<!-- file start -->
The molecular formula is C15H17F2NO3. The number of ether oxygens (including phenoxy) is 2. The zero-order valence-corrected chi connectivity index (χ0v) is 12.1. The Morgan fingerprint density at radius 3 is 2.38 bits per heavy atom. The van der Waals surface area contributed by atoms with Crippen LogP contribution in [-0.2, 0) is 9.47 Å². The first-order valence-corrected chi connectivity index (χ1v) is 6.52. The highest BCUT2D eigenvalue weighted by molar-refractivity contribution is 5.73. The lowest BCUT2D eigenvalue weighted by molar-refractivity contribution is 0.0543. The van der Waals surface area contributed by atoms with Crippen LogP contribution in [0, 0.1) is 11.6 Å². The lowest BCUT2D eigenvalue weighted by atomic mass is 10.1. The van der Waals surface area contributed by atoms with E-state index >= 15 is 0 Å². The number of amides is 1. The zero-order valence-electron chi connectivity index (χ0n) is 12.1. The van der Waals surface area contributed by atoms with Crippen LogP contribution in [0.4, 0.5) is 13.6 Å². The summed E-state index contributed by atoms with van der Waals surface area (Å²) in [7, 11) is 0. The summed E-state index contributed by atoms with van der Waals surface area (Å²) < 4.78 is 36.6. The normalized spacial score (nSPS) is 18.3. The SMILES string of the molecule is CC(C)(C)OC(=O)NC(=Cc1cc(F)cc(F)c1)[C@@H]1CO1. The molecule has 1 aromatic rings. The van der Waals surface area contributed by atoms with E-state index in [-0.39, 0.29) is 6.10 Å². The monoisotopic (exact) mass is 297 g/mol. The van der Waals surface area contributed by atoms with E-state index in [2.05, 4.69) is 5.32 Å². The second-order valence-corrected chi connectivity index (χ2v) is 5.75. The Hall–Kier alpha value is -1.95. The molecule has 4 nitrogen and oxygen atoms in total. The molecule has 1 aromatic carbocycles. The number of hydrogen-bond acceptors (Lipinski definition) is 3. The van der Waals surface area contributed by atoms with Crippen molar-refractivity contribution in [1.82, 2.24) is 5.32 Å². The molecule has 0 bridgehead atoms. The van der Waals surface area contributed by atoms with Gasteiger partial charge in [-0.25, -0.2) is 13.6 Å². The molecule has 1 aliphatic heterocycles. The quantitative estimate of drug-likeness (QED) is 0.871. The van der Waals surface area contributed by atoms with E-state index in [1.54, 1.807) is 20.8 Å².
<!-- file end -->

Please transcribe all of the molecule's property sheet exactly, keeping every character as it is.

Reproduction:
The molecular formula is C15H17F2NO3. The number of ether oxygens (including phenoxy) is 2. The zero-order valence-corrected chi connectivity index (χ0v) is 12.1. The Morgan fingerprint density at radius 3 is 2.38 bits per heavy atom. The van der Waals surface area contributed by atoms with Crippen LogP contribution in [-0.2, 0) is 9.47 Å². The first-order valence-corrected chi connectivity index (χ1v) is 6.52. The highest BCUT2D eigenvalue weighted by molar-refractivity contribution is 5.73. The lowest BCUT2D eigenvalue weighted by molar-refractivity contribution is 0.0543. The van der Waals surface area contributed by atoms with Crippen LogP contribution in [0, 0.1) is 11.6 Å². The lowest BCUT2D eigenvalue weighted by atomic mass is 10.1. The van der Waals surface area contributed by atoms with E-state index >= 15 is 0 Å². The number of amides is 1. The zero-order valence-electron chi connectivity index (χ0n) is 12.1. The van der Waals surface area contributed by atoms with Crippen LogP contribution in [0.4, 0.5) is 13.6 Å². The summed E-state index contributed by atoms with van der Waals surface area (Å²) in [7, 11) is 0. The summed E-state index contributed by atoms with van der Waals surface area (Å²) < 4.78 is 36.6. The normalized spacial score (nSPS) is 18.3. The SMILES string of the molecule is CC(C)(C)OC(=O)NC(=Cc1cc(F)cc(F)c1)[C@@H]1CO1. The molecule has 1 aromatic rings. The van der Waals surface area contributed by atoms with E-state index in [-0.39, 0.29) is 6.10 Å². The monoisotopic (exact) mass is 297 g/mol. The van der Waals surface area contributed by atoms with E-state index in [2.05, 4.69) is 5.32 Å². The second-order valence-corrected chi connectivity index (χ2v) is 5.75. The Hall–Kier alpha value is -1.95. The molecule has 4 nitrogen and oxygen atoms in total. The molecule has 1 aromatic carbocycles. The number of hydrogen-bond acceptors (Lipinski definition) is 3. The van der Waals surface area contributed by atoms with Crippen molar-refractivity contribution in [1.82, 2.24) is 5.32 Å². The molecule has 0 bridgehead atoms. The van der Waals surface area contributed by atoms with Gasteiger partial charge in [-0.25, -0.2) is 13.6 Å². The molecule has 1 aliphatic heterocycles. The quantitative estimate of drug-likeness (QED) is 0.871. The van der Waals surface area contributed by atoms with E-state index in [1.54, 1.807) is 20.8 Å².